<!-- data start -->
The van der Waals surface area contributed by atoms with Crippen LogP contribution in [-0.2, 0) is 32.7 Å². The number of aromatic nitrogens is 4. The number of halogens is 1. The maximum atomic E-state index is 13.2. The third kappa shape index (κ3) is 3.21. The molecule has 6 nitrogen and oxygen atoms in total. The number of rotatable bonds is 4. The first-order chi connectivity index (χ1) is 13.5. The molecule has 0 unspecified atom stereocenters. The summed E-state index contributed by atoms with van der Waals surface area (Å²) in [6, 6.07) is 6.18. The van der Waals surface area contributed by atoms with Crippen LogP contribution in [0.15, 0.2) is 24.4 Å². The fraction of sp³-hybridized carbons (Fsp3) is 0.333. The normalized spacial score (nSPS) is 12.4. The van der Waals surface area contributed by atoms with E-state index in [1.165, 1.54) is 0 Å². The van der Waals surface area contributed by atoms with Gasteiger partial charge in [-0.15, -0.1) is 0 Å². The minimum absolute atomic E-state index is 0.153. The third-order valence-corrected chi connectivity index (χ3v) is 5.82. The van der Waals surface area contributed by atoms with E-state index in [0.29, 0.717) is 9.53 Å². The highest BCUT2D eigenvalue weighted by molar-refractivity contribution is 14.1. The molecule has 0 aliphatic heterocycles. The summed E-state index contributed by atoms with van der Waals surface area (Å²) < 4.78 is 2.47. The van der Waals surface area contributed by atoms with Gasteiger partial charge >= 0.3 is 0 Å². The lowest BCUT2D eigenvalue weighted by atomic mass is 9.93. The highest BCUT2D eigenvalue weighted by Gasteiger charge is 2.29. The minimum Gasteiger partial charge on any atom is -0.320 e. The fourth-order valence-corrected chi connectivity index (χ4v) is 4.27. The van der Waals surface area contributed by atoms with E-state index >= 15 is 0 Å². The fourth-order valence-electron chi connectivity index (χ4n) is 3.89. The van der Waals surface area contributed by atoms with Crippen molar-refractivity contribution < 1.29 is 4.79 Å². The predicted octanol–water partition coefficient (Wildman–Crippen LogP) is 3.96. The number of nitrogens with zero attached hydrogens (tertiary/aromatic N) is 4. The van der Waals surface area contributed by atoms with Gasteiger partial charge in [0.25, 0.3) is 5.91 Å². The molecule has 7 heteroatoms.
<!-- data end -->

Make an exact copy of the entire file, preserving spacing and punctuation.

The van der Waals surface area contributed by atoms with Crippen LogP contribution in [-0.2, 0) is 32.7 Å². The number of aromatic nitrogens is 4. The number of halogens is 1. The maximum atomic E-state index is 13.2. The third kappa shape index (κ3) is 3.21. The molecule has 6 nitrogen and oxygen atoms in total. The number of rotatable bonds is 4. The first-order chi connectivity index (χ1) is 13.5. The molecule has 0 unspecified atom stereocenters. The summed E-state index contributed by atoms with van der Waals surface area (Å²) in [6, 6.07) is 6.18. The van der Waals surface area contributed by atoms with Crippen LogP contribution in [0.15, 0.2) is 24.4 Å². The fraction of sp³-hybridized carbons (Fsp3) is 0.333. The normalized spacial score (nSPS) is 12.4. The van der Waals surface area contributed by atoms with E-state index in [1.165, 1.54) is 0 Å². The van der Waals surface area contributed by atoms with Gasteiger partial charge in [-0.15, -0.1) is 0 Å². The minimum absolute atomic E-state index is 0.153. The third-order valence-corrected chi connectivity index (χ3v) is 5.82. The van der Waals surface area contributed by atoms with E-state index in [0.29, 0.717) is 9.53 Å². The highest BCUT2D eigenvalue weighted by molar-refractivity contribution is 14.1. The molecule has 0 aliphatic heterocycles. The summed E-state index contributed by atoms with van der Waals surface area (Å²) < 4.78 is 2.47. The van der Waals surface area contributed by atoms with Gasteiger partial charge >= 0.3 is 0 Å². The lowest BCUT2D eigenvalue weighted by atomic mass is 9.93. The highest BCUT2D eigenvalue weighted by Gasteiger charge is 2.29. The minimum Gasteiger partial charge on any atom is -0.320 e. The fourth-order valence-corrected chi connectivity index (χ4v) is 4.27. The van der Waals surface area contributed by atoms with E-state index >= 15 is 0 Å². The fourth-order valence-electron chi connectivity index (χ4n) is 3.89. The van der Waals surface area contributed by atoms with Crippen molar-refractivity contribution < 1.29 is 4.79 Å². The predicted octanol–water partition coefficient (Wildman–Crippen LogP) is 3.96. The number of nitrogens with zero attached hydrogens (tertiary/aromatic N) is 4. The van der Waals surface area contributed by atoms with Gasteiger partial charge in [0.25, 0.3) is 5.91 Å². The molecule has 7 heteroatoms.